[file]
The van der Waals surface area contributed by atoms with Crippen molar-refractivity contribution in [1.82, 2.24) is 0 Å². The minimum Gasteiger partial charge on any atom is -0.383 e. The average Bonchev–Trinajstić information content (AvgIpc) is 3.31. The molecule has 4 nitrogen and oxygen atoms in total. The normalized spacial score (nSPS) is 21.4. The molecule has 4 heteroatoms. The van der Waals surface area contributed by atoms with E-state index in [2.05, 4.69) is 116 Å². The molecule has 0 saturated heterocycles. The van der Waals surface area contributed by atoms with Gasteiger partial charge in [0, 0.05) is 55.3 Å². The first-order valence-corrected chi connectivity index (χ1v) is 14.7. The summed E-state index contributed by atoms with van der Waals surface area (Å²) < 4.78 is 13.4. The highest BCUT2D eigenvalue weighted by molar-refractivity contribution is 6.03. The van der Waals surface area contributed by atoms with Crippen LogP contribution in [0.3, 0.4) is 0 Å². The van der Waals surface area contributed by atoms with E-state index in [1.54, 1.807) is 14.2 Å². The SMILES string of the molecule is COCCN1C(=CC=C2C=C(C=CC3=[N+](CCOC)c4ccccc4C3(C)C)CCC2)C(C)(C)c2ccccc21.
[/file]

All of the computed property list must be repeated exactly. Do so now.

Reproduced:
The van der Waals surface area contributed by atoms with Crippen molar-refractivity contribution in [1.82, 2.24) is 0 Å². The minimum Gasteiger partial charge on any atom is -0.383 e. The average Bonchev–Trinajstić information content (AvgIpc) is 3.31. The molecule has 4 nitrogen and oxygen atoms in total. The normalized spacial score (nSPS) is 21.4. The molecule has 4 heteroatoms. The van der Waals surface area contributed by atoms with E-state index in [2.05, 4.69) is 116 Å². The molecule has 0 saturated heterocycles. The van der Waals surface area contributed by atoms with Gasteiger partial charge in [0, 0.05) is 55.3 Å². The first-order valence-corrected chi connectivity index (χ1v) is 14.7. The summed E-state index contributed by atoms with van der Waals surface area (Å²) < 4.78 is 13.4. The highest BCUT2D eigenvalue weighted by molar-refractivity contribution is 6.03. The van der Waals surface area contributed by atoms with Crippen LogP contribution in [0.3, 0.4) is 0 Å². The van der Waals surface area contributed by atoms with E-state index in [1.54, 1.807) is 14.2 Å². The SMILES string of the molecule is COCCN1C(=CC=C2C=C(C=CC3=[N+](CCOC)c4ccccc4C3(C)C)CCC2)C(C)(C)c2ccccc21.